An Al Qaeda suspect nabbed during a recent raid in the eastern city of Lahore has started cooperating and is "giving some leads" to his Pakistani and American interrogators, a security official said Monday.

Yassir al-Jaziri, allegedly in charge of communications for Usama bin Laden's terrorist network, was arrested on Saturday. Information Minister Sheikh Rashid Ahmed disclosed on Monday that a man believed to be al-Jaziri's brother-in-law is also in custody.

"He was arrested the same day when al-Jaziri was caught," Ahmed said. A third man, an Afghan national named Gul Zeb, was arrested with al-Jaziri, but was regarded as less important.

The brother-in-law was seized from the industrial city of Gujranwala, about 40 miles northwest of Lahore, a security official told The Associated Press on condition of anonymity. He said the man was arrested based on information provided by al-Jaziri, but it was not clear if the brother-in-law is also an Al Qaeda member.

The official said the brother-in-law was arrested based on information given to them by al-Jaziri.

"He has started talking and is giving some leads to us, and on this basis we have arrested his close relative," said the security official. "Pakistani and U.S. security officials are interrogating him to find out how Al Qaeda is operating."

Court documents describe al-Jaziri as an Algerian-Moroccan dual national responsible for Al Qaeda's business interests.

The official said al-Jaziri has told investigators that the last time he conveyed a message to bin Laden was "four or five months ago." He has not admitted to having a direct meeting with bin Laden.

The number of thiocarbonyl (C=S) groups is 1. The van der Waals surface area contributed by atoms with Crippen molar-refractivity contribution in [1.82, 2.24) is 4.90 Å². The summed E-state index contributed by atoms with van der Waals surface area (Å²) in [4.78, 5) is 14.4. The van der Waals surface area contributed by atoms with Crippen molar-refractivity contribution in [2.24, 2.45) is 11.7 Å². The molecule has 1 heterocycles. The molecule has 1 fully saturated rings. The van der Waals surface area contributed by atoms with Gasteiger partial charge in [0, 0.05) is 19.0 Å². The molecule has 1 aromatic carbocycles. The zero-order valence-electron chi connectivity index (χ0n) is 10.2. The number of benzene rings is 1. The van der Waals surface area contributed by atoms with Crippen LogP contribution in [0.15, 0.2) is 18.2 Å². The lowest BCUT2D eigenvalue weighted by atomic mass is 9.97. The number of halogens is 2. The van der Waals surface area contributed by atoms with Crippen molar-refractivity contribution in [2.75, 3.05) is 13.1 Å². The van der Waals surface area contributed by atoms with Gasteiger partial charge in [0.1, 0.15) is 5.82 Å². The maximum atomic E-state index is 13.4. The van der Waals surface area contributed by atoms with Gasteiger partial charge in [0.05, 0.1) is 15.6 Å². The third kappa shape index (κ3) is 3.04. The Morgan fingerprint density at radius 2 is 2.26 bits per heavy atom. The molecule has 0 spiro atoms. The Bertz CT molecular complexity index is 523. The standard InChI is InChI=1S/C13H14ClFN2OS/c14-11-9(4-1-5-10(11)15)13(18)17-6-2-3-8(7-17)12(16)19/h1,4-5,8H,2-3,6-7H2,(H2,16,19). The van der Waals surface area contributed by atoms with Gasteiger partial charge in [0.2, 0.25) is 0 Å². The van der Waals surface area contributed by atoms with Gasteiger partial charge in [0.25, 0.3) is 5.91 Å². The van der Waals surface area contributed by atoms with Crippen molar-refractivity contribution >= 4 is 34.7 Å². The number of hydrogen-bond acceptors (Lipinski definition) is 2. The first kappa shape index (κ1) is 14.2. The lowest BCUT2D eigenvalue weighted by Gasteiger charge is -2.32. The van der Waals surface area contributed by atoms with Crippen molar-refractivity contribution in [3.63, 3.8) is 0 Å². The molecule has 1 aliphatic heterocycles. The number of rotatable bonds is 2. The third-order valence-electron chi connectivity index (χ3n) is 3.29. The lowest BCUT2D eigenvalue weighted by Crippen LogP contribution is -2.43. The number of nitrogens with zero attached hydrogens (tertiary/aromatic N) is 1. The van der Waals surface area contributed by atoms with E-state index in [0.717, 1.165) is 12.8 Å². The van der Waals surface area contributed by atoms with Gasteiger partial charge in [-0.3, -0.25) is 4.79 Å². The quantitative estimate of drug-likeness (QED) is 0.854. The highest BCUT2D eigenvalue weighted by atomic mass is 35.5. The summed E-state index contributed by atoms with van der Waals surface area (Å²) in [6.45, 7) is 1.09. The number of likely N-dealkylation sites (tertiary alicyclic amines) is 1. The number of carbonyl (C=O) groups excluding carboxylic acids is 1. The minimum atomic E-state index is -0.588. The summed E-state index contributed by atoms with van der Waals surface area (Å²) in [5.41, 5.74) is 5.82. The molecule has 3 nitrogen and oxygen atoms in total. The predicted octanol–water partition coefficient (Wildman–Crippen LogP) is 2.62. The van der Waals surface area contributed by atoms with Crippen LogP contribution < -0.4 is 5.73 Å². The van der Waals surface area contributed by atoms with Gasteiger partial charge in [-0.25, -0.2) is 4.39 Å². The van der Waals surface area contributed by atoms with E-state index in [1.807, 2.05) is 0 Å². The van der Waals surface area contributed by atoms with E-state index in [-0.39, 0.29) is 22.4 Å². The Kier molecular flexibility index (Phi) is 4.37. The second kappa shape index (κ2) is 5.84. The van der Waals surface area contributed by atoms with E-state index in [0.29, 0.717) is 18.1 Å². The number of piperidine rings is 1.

Investigators hope to learn more from al-Jaziri about where bin Laden and other top Al Qaeda leaders may be hiding in Afghanistan or Pakistan.

Ahmed said al-Jaziri is being questioned by Pakistani and American interrogators at an undisclosed location within Pakistan.

Al-Jaziri is not on the FBI's list of most wanted terrorists, but he is believed to be an important second-tier operative in the Al Qaeda organization.

His capture was made possible by information gleaned from Khalid Shaikh Mohammed, the alleged mastermind of the Sept. 11 terrorist attacks, who was arrested on March 1 from a home in an upscale neighborhood of Rawalpindi, a city adjacent to the capital, Islamabad.

Mohammed, who has been flown out of Pakistan and is in U.S. custody, has also been talking to interrogators, U.S. and Pakistani officials have said.

Al-Jaziri's name emerged in January. Prosecutor Sher Zaman said in Lahore that al-Jaziri was an Al Qaeda terrorist who had been in contact with Dr. Ahmad Javed Khawaja, a naturalized U.S. citizen who lives in the city, and eight family members who were arrested in December on charges of harboring Al Qaeda operatives. Two of Khawaja's sons, also doctors, and some other family members have since been released.

But one of his brothers said Sunday that no one had questioned the family about al-Jaziri or his arrest.

"We know nothing about al-Jaziri," said Ahmad Nadeem Khawaja, a younger brother of the doctor who was detained briefly and released last December. "And as for the allegation that we harbored him, it's a pack of lies."